The world's population expands in sub-Saharan Africa
( Updated: 09/13/2013 )
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Africa's population is predicted to double by mid-century, with sub-Saharan countries having the highest fertility rates. Niger, Zambia, and Mali top the list in that order. People queue to vote during Mali's presidential election in Timbuktu, Mali, July 28, 2013. Joe Penney/Reuters
Seven of the 10 countries with the highest fertility rates also appear among the bottom 10 on the United Nations' Human Development Index. In Somalia, an internally displaced Somali girl carries a jerry-can of water as she walks through their makeshift shelters at Sayyidka camp in the Howlwadag district, south of Somalia's capital Mogadishu, May 3, 2013. Omar Faruk/Reuters
There is a growing belief that Africa – home to 53 countries, a rapidly urbanized young population of a billion people and as much as a third of the world's natural resources – is changing for the better. Konkola Copper Mines PLC workers wait in a lift before going to work underground in Konkola, Zambia, 2005. Reuters
In Niger, which has the world's fastest population growth rate, women give birth to an average of 7.6 children. People walk along Kennedy Bridge in Niamey, capital city of Niger, 2011. Luc Gnago/Reuters
International aid agencies are increasingly focusing efforts in Africa on family planning. A Maasai tribeswoman carries her baby on her back at a village on the outskirts of Serengeti, northern Tanzania, Aug. 12, 2013. Nariman El-Mofty/AP
While the population is growing rapidly, Africa is also home to seven of the world's fastest growing economies. In Ruyigi, Burundi, students wait for class to resume after recess in 2006. Melanie Stetson Freeman/Staff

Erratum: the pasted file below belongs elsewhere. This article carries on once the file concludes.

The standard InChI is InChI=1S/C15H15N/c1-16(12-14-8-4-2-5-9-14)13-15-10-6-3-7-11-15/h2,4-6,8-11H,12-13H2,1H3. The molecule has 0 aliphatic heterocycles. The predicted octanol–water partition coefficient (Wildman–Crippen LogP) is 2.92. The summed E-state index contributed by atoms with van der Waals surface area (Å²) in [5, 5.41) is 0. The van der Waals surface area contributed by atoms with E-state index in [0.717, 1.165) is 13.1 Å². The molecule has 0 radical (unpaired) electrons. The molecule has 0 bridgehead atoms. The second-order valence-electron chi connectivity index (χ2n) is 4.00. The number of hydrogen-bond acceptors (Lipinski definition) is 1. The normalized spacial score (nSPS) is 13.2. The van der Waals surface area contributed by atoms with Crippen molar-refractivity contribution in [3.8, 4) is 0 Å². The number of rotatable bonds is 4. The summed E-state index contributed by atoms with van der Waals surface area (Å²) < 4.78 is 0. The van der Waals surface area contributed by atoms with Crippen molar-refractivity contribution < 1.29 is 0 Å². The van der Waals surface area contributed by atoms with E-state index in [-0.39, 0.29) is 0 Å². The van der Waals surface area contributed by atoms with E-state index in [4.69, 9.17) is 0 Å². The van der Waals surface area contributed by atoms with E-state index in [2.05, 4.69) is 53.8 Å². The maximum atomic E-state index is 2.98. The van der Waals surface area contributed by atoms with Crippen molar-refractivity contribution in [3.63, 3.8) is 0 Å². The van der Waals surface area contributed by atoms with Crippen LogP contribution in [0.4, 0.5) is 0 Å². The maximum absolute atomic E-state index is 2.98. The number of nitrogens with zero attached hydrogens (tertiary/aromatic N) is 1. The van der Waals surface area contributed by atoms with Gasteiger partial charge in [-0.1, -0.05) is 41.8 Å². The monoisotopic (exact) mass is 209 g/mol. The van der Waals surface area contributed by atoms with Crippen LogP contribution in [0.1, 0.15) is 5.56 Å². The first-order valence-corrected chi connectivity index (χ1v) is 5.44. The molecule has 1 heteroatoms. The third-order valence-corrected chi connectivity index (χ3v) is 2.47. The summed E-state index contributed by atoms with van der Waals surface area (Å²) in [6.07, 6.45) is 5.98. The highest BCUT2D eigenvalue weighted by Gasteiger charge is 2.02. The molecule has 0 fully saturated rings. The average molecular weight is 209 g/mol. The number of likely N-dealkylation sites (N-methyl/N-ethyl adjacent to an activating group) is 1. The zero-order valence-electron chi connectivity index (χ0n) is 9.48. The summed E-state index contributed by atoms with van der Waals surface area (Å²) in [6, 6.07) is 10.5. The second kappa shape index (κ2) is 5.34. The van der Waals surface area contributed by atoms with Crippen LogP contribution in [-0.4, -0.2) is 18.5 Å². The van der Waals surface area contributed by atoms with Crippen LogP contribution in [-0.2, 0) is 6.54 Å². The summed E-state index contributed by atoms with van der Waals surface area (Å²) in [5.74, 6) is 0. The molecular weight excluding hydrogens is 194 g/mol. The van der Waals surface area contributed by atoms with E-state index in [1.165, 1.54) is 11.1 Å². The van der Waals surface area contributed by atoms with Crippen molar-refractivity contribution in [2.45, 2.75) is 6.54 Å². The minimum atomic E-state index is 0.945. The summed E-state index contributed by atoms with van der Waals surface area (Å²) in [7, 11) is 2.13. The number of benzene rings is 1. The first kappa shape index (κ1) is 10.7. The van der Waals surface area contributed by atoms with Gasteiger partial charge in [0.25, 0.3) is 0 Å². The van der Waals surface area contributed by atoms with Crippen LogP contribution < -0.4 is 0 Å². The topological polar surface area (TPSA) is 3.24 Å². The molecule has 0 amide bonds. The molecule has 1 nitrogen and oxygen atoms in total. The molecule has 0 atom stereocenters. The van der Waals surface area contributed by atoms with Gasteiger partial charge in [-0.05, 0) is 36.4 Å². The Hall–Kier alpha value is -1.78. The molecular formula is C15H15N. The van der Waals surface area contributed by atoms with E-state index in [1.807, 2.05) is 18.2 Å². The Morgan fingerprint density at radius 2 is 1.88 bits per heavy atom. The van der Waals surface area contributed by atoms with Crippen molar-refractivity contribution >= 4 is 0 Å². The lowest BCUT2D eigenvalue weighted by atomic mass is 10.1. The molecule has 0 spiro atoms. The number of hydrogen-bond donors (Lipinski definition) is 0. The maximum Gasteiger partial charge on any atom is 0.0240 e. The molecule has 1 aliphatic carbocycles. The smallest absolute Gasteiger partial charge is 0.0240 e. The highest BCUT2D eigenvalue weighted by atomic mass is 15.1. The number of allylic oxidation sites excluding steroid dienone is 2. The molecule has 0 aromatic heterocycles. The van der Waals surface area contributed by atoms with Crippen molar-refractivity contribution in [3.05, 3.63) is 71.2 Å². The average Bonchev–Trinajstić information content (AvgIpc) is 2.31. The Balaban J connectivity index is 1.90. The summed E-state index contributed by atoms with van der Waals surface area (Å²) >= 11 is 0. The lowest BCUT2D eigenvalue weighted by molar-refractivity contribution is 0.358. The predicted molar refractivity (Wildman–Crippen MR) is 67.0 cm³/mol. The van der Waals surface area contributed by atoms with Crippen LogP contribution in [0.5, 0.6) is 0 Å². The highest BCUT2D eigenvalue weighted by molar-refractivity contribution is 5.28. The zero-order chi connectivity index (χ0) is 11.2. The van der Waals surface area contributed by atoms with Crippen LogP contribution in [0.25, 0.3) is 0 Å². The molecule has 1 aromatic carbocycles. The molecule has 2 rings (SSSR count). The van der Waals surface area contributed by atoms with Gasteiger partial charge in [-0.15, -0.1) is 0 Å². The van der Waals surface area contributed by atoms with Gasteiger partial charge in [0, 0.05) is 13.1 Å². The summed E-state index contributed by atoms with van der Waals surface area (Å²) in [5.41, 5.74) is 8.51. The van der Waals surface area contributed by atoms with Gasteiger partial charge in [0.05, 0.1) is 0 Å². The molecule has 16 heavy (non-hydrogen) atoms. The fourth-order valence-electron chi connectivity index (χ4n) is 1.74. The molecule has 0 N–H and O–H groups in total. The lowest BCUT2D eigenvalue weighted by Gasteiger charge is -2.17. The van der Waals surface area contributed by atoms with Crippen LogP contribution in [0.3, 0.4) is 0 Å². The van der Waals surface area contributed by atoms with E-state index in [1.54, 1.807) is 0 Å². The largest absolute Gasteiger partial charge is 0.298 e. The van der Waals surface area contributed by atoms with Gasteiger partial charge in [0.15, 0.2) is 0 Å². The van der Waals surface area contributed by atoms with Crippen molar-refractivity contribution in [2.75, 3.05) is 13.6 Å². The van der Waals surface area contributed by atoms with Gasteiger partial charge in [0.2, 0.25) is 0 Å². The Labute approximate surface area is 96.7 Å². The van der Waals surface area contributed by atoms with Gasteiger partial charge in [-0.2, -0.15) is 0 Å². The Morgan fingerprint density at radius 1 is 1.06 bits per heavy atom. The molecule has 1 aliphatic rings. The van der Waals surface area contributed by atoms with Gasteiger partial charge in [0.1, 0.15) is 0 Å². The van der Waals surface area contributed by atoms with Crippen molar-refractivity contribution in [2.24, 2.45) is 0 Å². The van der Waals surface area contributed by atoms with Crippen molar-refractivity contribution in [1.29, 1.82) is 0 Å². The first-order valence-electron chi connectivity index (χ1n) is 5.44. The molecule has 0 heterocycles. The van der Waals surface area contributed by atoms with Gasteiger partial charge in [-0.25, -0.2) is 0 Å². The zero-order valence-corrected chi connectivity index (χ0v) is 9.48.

The continent's rapid growth will increase pressure to deliver vital services in education, development and jobs according to Julia Schünemann, director of the Africa Futures Project at the Institute for Security Studies in South Africa. Performers filled the streets of Lagos' islands as part of the Lagos Carnival, a major festival in Nigeria's largest city during Easter weekend, April 1, 2013. Sunday Alamba/AP
If population growth keeps pace with development rather than outstripping it, these new economies will likely provide greater opportunities. Villagers walk towards a Sunday market near the eastern Chadian town of Gos Beida, 2008. Finbarr O'Reilly/Reuters
A Congolese girl, displaced by recent fighting in North Kivu, attends a class session at the child friendly space (CFS) within Mugunga III camp for internally displaced people near Goma, eastern Democratic Republic of Congo, August 7, 2013. Thomas Mukoya/Reuters
Residents queue up for sugar at a supermarket in the Malawian capital of Lilongwe, 2012. Jon Herskovitz/Reuters
The southern African democracy is widely viewed as a post-colonial success story. But as Botswana’s citizens freely cast their votes in today’s presidential election, critics warn incumbent Khama has a darker side.
Jacoline Prinsloo/Government Communication and Information System/Reuters
When the presidential helicopter touched down in a cloud of dust near this sun-baked village in central Botswana for a campaign rally Wednesday, the man who stepped out from the pilot’s seat was none other than the president himself, Ian Khama.